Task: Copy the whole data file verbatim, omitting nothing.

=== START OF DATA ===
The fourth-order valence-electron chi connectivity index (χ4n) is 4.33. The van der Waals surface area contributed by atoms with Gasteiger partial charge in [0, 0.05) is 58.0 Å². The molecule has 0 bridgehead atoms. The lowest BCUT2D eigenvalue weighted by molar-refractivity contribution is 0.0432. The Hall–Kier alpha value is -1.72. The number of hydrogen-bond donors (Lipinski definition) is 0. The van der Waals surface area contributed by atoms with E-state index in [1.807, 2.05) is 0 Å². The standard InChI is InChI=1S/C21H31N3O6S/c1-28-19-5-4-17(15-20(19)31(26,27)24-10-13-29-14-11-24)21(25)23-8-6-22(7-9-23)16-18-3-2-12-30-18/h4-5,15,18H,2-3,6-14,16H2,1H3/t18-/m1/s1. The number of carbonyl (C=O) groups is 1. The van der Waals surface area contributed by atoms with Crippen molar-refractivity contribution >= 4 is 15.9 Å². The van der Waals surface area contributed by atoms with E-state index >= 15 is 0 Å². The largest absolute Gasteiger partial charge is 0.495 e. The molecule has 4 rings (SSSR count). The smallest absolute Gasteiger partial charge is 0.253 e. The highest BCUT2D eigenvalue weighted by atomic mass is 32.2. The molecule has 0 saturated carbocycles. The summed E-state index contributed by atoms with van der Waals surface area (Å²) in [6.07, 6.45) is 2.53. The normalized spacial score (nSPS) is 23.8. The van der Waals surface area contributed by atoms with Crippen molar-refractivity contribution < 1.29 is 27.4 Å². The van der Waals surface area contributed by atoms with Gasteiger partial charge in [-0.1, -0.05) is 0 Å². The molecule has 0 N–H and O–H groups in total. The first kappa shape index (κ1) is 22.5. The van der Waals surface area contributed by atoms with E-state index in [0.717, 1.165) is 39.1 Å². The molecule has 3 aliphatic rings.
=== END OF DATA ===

The fourth-order valence-electron chi connectivity index (χ4n) is 4.33. The van der Waals surface area contributed by atoms with Gasteiger partial charge in [0, 0.05) is 58.0 Å². The molecule has 0 bridgehead atoms. The lowest BCUT2D eigenvalue weighted by molar-refractivity contribution is 0.0432. The Hall–Kier alpha value is -1.72. The number of hydrogen-bond donors (Lipinski definition) is 0. The van der Waals surface area contributed by atoms with E-state index in [1.807, 2.05) is 0 Å². The standard InChI is InChI=1S/C21H31N3O6S/c1-28-19-5-4-17(15-20(19)31(26,27)24-10-13-29-14-11-24)21(25)23-8-6-22(7-9-23)16-18-3-2-12-30-18/h4-5,15,18H,2-3,6-14,16H2,1H3/t18-/m1/s1. The number of carbonyl (C=O) groups is 1. The van der Waals surface area contributed by atoms with Crippen molar-refractivity contribution >= 4 is 15.9 Å². The van der Waals surface area contributed by atoms with E-state index >= 15 is 0 Å². The largest absolute Gasteiger partial charge is 0.495 e. The molecule has 4 rings (SSSR count). The smallest absolute Gasteiger partial charge is 0.253 e. The highest BCUT2D eigenvalue weighted by atomic mass is 32.2. The molecule has 0 saturated carbocycles. The summed E-state index contributed by atoms with van der Waals surface area (Å²) in [6.07, 6.45) is 2.53. The normalized spacial score (nSPS) is 23.8. The van der Waals surface area contributed by atoms with Crippen molar-refractivity contribution < 1.29 is 27.4 Å². The van der Waals surface area contributed by atoms with Gasteiger partial charge in [-0.1, -0.05) is 0 Å². The molecule has 0 N–H and O–H groups in total. The first kappa shape index (κ1) is 22.5. The van der Waals surface area contributed by atoms with E-state index in [0.717, 1.165) is 39.1 Å². The molecule has 3 aliphatic rings.